This article is part of our Museums special section about how institutions are striving to offer their visitors more to see, do and feel.


If there is one word that defines Pittsburgh, it is steel.

Steel is in Pittsburgh’s DNA. It’s embedded in the name of the city’s football team and is the source of the industrial wealth that put Pittsburgh on the map.

This month, steel is being celebrated in a different way at the city’s Carnegie Museum of Art. As part of its Forum Series of commissioned art from living artists, the museum will present “Land Stitches Water Sky,” a multiton sculpture of steel by the interdisciplinary artist Marie Watt that explores the region’s industrial history with I-beams and glass. The exhibit opened April 13 and will be on display until Sept. 22.

Watt was selected because of her use of objects to tell stories and her willingness to work in partnership with the museum to produce a new and ambitious work of art, said Eric Crosby, the museum’s director since 2020, in an interview in New York. “We gravitated to her and her to us,’’ he said.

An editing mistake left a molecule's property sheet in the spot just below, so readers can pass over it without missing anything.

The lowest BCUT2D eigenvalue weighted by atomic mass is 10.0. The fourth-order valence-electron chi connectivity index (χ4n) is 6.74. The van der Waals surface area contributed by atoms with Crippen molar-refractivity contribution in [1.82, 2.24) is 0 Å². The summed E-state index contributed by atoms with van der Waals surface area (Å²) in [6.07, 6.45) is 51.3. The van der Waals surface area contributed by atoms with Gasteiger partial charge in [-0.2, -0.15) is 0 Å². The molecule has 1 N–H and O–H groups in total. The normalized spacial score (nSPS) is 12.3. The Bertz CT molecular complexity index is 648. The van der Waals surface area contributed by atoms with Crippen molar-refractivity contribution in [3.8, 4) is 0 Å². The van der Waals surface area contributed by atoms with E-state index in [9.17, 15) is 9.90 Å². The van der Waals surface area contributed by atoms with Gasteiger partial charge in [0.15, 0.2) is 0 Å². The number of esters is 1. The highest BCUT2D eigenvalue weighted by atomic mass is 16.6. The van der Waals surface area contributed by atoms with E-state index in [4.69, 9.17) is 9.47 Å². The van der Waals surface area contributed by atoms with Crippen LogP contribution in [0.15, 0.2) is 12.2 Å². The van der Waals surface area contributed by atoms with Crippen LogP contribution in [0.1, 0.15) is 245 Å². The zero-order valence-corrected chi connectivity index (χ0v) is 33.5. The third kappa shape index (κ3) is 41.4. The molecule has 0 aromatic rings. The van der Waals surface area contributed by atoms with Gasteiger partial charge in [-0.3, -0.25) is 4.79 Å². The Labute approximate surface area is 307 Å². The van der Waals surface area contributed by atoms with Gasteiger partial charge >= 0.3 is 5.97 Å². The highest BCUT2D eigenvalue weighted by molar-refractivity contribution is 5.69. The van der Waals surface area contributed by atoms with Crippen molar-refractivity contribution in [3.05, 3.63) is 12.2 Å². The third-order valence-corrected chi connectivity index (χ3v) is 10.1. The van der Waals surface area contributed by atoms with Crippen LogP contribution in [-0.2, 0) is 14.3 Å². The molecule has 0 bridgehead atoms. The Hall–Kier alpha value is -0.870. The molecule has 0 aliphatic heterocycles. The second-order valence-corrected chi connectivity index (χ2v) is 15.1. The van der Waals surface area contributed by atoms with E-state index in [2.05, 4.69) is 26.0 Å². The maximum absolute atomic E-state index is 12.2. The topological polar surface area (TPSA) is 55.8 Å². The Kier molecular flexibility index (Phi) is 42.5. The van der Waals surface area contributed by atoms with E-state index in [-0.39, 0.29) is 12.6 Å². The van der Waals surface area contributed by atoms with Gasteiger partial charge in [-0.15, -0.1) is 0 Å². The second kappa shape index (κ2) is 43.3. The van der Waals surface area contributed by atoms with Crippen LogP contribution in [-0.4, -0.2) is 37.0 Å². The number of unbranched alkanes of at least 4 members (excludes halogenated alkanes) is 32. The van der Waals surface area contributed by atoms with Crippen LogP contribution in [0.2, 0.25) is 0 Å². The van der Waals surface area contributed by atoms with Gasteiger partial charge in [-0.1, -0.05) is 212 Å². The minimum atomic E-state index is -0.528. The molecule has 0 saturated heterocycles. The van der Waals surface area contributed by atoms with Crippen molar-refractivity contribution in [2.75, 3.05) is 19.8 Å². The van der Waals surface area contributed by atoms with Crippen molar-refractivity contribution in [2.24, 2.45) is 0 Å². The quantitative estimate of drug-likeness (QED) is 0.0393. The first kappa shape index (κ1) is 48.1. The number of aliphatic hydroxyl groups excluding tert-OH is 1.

Watt, a member of the Seneca Nation, tries through her work to connect the past with the present and to find links among disparate communities. Steel fits right in with her vision: It was steel from Pittsburgh that helped build the Empire State Building and the George Washington Bridge in New York, and many other famous structures. And it was Mohawk Native Americans, who have been celebrated in her past works, who worked on many of those projects, earning them the moniker “skywalkers” for their daring feats on steel beams.

“We are looking at the intersection of steel and Pittsburgh history,” Watt said in a video interview. “After learning more about the industry and its origins in Pittsburgh, I’ve been thinking more about the impact of steel on the community here and how it intersects with my own understanding.”

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